IRS Throws IRA Beneficiaries a Curve Ball
In December 2019, Congress passed the SECURE Act, which included significant changes to the Individual Retirement Accounts (IRAs) rules. Among these was an increase in the Required Minimum Distribution (RMD) age from 70.5 to 72. Another critical change curtailed “stretch” IRA distributions, whereby IRA beneficiaries were allowed to calculate RMDs based on their life expectancy, potentially spreading the tax consequences over decades. Instead, the IRS instituted a new “10 Year Rule,” which—with a few exceptions—required non-spouse IRA beneficiaries to entirely distribute an inherited IRA within ten years of the date of death of the original owner (a.k.a. the decedent).
We wrote about these changes in a contemporaneous blog post. Back then, the consensus understanding of the law within the financial community was that IRA beneficiaries would have discretion over the timing of their withdrawals from an Inherited IRA, so long as they met the requirement to fully distribute the account by December 31 of the tenth year following the original account owner’s death.
In 2021, the IRS issued updated guidance on the 10-Year rule, which essentially reinforced this interpretation (emphasis added):
The 10-year rule requires the IRA beneficiaries who are not taking life expectancy payments to withdraw the entire balance of the IRA by December 31 of the year containing the 10th anniversary of the owner’s death. For example, if the owner died in 2021, the beneficiary would have to fully distribute the IRA by December 31, 2031. The beneficiary is allowed, but not required, to take distributions prior to that date.
However, in February of this year, the IRS proposed a different interpretation of the rule (yet to be finalized) which would substantially reduce flexibility for some beneficiaries. Specifically, the IRS aims to distinguish between decedents who died on or after reaching RMD age, with those who had not yet reached their beginning age for RMDs.
Under the proposed guidance, beneficiaries of decedents who had reached RMD age would be required to make their own RMDs (using the old “stretch” IRA calculations) in years 1 through 9 following the account holder’s death and distribute the remaining balance in year 10. Beneficiaries of a decedent who had not yet reached RMD age would retain discretion over the timing of their distributions, so long as they deplete the inherited IRA by the end of the tenth year.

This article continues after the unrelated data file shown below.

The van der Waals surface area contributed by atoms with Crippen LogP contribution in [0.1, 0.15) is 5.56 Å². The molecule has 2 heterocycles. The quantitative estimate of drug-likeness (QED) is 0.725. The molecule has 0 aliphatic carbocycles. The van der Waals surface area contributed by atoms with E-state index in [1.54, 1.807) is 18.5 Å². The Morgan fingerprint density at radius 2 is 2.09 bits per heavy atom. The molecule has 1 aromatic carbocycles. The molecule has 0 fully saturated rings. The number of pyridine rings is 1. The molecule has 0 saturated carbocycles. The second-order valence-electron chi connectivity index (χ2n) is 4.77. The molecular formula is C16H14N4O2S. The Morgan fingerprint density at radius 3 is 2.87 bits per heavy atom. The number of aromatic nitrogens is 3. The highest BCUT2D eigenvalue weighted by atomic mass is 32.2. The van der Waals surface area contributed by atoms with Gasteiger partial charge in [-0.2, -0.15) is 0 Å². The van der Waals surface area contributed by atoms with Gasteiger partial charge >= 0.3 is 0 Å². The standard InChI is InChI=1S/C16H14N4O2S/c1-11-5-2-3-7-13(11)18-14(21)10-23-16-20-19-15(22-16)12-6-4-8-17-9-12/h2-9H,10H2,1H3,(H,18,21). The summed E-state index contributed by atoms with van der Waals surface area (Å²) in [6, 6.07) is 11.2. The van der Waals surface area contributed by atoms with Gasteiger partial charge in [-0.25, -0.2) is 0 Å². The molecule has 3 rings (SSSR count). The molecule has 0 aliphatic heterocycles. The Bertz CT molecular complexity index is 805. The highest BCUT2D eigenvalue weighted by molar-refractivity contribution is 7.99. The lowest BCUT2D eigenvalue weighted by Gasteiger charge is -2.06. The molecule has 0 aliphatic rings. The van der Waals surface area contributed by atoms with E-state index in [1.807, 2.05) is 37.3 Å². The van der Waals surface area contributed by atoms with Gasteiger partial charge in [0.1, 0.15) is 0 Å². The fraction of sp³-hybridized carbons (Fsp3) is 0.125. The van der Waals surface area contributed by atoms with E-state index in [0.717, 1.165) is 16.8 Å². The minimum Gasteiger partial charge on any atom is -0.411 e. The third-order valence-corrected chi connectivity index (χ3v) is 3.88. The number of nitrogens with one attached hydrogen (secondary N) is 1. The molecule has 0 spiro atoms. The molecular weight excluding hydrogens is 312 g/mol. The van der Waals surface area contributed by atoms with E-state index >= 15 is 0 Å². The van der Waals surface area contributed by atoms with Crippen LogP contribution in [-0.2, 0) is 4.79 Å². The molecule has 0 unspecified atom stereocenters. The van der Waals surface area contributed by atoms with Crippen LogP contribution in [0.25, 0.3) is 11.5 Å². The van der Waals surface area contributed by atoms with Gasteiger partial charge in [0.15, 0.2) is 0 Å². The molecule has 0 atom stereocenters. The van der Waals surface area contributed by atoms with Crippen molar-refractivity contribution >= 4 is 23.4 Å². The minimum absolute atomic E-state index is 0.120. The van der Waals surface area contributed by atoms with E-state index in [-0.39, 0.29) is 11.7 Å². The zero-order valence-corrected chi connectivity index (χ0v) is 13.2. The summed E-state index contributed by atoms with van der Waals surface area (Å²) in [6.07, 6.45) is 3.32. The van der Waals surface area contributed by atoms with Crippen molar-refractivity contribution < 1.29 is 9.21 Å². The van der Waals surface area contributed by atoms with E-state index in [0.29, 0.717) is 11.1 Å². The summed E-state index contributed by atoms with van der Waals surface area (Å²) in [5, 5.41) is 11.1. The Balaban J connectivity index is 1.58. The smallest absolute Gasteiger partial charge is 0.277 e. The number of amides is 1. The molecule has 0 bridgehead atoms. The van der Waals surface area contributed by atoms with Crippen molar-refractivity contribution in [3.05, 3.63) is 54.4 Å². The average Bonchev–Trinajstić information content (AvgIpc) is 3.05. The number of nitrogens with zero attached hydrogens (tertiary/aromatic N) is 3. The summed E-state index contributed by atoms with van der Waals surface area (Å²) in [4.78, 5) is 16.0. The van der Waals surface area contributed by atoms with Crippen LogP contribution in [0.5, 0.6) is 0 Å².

This rule would substantially constrain tax planning flexibility for most non-spouse beneficiaries if adopted as proposed. In theory, beneficiaries who inherited an IRA in 2020 but did not take an RMD in 2021 could be subject to a 50% penalty on that RMD amount. However, since this new IRS guidance comes more than two years after the original SECURE Act passed, it seems likely that penalties would be waived (or that the rule would take effect prospectively, i.e., for IRAs inherited in 2022 and later). Still, it appears that the IRS interprets the 10-Year rule more narrowly than indicated when the SECURE Act first passed, and IRA beneficiaries should revise their tax planning accordingly.
One other item of note: since Roth IRAs are not subject to RMDs at all, neither are beneficiaries of Roth IRAs required to make interim RMDs—they can wait and take a lump sum distribution of the entire inherited IRA balance at the end of year 10, all of it tax-free. This comparative tax efficiency bolsters the case for Roth IRA conversions, particularly for investors intent on leaving a financial legacy to heirs.
If you recently inherited an IRA and are still confused about how these changing regulations might impact you, please feel free to reach out to your advisor or schedule a free appointment with one of our principals.
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